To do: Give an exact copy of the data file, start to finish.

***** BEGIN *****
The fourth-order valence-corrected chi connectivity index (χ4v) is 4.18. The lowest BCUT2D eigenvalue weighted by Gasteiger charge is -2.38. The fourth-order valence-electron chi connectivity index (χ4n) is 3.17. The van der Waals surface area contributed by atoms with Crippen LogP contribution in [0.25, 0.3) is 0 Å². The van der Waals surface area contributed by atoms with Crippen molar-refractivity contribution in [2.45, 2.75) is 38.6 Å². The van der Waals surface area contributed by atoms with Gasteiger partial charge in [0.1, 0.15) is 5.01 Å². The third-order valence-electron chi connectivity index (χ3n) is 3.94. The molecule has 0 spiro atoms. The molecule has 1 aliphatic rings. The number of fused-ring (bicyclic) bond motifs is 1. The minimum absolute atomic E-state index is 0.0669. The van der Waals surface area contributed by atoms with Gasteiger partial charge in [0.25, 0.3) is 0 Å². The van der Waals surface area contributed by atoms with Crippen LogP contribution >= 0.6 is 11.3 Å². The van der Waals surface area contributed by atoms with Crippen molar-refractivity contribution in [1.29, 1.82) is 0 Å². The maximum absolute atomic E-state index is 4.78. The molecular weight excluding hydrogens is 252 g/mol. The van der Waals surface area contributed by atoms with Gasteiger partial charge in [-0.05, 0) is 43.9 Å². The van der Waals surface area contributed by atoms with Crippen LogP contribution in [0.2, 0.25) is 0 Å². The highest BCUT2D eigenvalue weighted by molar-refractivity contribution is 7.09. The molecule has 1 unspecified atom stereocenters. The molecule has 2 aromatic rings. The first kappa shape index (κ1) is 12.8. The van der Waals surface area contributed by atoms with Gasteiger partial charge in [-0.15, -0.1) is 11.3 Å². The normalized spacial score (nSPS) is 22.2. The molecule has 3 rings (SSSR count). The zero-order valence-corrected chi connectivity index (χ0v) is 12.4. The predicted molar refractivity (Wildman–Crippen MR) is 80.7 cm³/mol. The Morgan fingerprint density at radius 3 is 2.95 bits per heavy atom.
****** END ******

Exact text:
The fourth-order valence-corrected chi connectivity index (χ4v) is 4.18. The lowest BCUT2D eigenvalue weighted by Gasteiger charge is -2.38. The fourth-order valence-electron chi connectivity index (χ4n) is 3.17. The van der Waals surface area contributed by atoms with Crippen LogP contribution in [0.25, 0.3) is 0 Å². The van der Waals surface area contributed by atoms with Crippen molar-refractivity contribution in [2.45, 2.75) is 38.6 Å². The van der Waals surface area contributed by atoms with Gasteiger partial charge in [0.1, 0.15) is 5.01 Å². The third-order valence-electron chi connectivity index (χ3n) is 3.94. The molecule has 0 spiro atoms. The molecule has 1 aliphatic rings. The number of fused-ring (bicyclic) bond motifs is 1. The minimum absolute atomic E-state index is 0.0669. The van der Waals surface area contributed by atoms with Gasteiger partial charge in [0.25, 0.3) is 0 Å². The van der Waals surface area contributed by atoms with Crippen LogP contribution >= 0.6 is 11.3 Å². The van der Waals surface area contributed by atoms with Crippen molar-refractivity contribution in [1.29, 1.82) is 0 Å². The maximum absolute atomic E-state index is 4.78. The molecular weight excluding hydrogens is 252 g/mol. The van der Waals surface area contributed by atoms with Gasteiger partial charge in [-0.05, 0) is 43.9 Å². The van der Waals surface area contributed by atoms with Crippen LogP contribution in [0.2, 0.25) is 0 Å². The highest BCUT2D eigenvalue weighted by molar-refractivity contribution is 7.09. The molecule has 1 unspecified atom stereocenters. The molecule has 2 aromatic rings. The first kappa shape index (κ1) is 12.8. The van der Waals surface area contributed by atoms with Gasteiger partial charge in [-0.15, -0.1) is 11.3 Å². The normalized spacial score (nSPS) is 22.2. The molecule has 3 rings (SSSR count). The zero-order valence-corrected chi connectivity index (χ0v) is 12.4. The predicted molar refractivity (Wildman–Crippen MR) is 80.7 cm³/mol. The Morgan fingerprint density at radius 3 is 2.95 bits per heavy atom.